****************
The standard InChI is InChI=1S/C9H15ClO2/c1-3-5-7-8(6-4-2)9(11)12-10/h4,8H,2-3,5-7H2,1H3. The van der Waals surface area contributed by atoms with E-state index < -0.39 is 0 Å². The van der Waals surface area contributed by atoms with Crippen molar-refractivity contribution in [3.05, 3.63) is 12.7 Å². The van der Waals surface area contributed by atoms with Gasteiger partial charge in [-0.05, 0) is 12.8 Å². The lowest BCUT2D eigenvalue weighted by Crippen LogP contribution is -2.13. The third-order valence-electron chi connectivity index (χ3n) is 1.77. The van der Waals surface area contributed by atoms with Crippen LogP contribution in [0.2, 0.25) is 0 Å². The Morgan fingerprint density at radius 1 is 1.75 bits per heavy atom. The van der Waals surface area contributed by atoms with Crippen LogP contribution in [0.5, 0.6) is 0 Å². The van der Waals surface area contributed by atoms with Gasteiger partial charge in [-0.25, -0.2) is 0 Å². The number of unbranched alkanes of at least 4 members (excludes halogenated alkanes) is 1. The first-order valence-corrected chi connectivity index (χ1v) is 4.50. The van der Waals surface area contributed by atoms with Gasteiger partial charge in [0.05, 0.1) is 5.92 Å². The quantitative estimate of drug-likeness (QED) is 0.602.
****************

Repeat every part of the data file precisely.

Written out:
The standard InChI is InChI=1S/C9H15ClO2/c1-3-5-7-8(6-4-2)9(11)12-10/h4,8H,2-3,5-7H2,1H3. The van der Waals surface area contributed by atoms with E-state index < -0.39 is 0 Å². The van der Waals surface area contributed by atoms with Crippen molar-refractivity contribution in [3.05, 3.63) is 12.7 Å². The van der Waals surface area contributed by atoms with Gasteiger partial charge in [-0.05, 0) is 12.8 Å². The lowest BCUT2D eigenvalue weighted by Crippen LogP contribution is -2.13. The third-order valence-electron chi connectivity index (χ3n) is 1.77. The van der Waals surface area contributed by atoms with Crippen LogP contribution in [0.2, 0.25) is 0 Å². The Morgan fingerprint density at radius 1 is 1.75 bits per heavy atom. The van der Waals surface area contributed by atoms with Crippen LogP contribution in [0.5, 0.6) is 0 Å². The van der Waals surface area contributed by atoms with Gasteiger partial charge in [-0.25, -0.2) is 0 Å². The number of unbranched alkanes of at least 4 members (excludes halogenated alkanes) is 1. The first-order valence-corrected chi connectivity index (χ1v) is 4.50. The van der Waals surface area contributed by atoms with Gasteiger partial charge in [0.05, 0.1) is 5.92 Å². The quantitative estimate of drug-likeness (QED) is 0.602.